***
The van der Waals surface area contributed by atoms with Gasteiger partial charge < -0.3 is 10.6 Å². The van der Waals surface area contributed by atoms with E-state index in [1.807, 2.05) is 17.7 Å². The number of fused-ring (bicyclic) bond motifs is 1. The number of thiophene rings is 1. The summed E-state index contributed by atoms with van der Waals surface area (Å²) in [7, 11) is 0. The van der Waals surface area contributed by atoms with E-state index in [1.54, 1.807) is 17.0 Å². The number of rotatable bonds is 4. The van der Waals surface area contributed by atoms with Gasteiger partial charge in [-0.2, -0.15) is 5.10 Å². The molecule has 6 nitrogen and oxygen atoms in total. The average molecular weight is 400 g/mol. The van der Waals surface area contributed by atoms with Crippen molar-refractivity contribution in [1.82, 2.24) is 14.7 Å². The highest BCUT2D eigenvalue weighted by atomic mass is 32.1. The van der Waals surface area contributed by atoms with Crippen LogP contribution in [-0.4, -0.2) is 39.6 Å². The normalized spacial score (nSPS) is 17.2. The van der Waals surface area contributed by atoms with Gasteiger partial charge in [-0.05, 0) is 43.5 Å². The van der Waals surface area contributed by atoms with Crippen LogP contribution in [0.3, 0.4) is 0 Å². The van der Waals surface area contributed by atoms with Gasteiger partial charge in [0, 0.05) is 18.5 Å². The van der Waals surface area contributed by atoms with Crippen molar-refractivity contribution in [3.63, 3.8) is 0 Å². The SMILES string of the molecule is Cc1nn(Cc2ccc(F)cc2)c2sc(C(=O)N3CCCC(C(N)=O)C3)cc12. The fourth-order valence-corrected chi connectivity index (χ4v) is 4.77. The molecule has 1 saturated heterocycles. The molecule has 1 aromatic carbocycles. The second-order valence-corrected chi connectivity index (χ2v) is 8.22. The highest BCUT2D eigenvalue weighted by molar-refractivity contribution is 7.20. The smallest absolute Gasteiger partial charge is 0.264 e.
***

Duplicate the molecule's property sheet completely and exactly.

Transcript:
The van der Waals surface area contributed by atoms with Gasteiger partial charge < -0.3 is 10.6 Å². The van der Waals surface area contributed by atoms with E-state index in [1.807, 2.05) is 17.7 Å². The number of fused-ring (bicyclic) bond motifs is 1. The number of thiophene rings is 1. The summed E-state index contributed by atoms with van der Waals surface area (Å²) in [7, 11) is 0. The van der Waals surface area contributed by atoms with E-state index in [1.54, 1.807) is 17.0 Å². The number of rotatable bonds is 4. The van der Waals surface area contributed by atoms with Gasteiger partial charge in [-0.2, -0.15) is 5.10 Å². The molecule has 6 nitrogen and oxygen atoms in total. The average molecular weight is 400 g/mol. The van der Waals surface area contributed by atoms with Crippen molar-refractivity contribution in [1.82, 2.24) is 14.7 Å². The highest BCUT2D eigenvalue weighted by atomic mass is 32.1. The van der Waals surface area contributed by atoms with Crippen LogP contribution in [-0.4, -0.2) is 39.6 Å². The normalized spacial score (nSPS) is 17.2. The van der Waals surface area contributed by atoms with Gasteiger partial charge in [-0.05, 0) is 43.5 Å². The van der Waals surface area contributed by atoms with Crippen LogP contribution in [0.3, 0.4) is 0 Å². The van der Waals surface area contributed by atoms with Gasteiger partial charge in [0, 0.05) is 18.5 Å². The van der Waals surface area contributed by atoms with Crippen molar-refractivity contribution in [3.63, 3.8) is 0 Å². The SMILES string of the molecule is Cc1nn(Cc2ccc(F)cc2)c2sc(C(=O)N3CCCC(C(N)=O)C3)cc12. The fourth-order valence-corrected chi connectivity index (χ4v) is 4.77. The molecule has 1 saturated heterocycles. The molecule has 1 aromatic carbocycles. The second-order valence-corrected chi connectivity index (χ2v) is 8.22. The highest BCUT2D eigenvalue weighted by molar-refractivity contribution is 7.20. The smallest absolute Gasteiger partial charge is 0.264 e.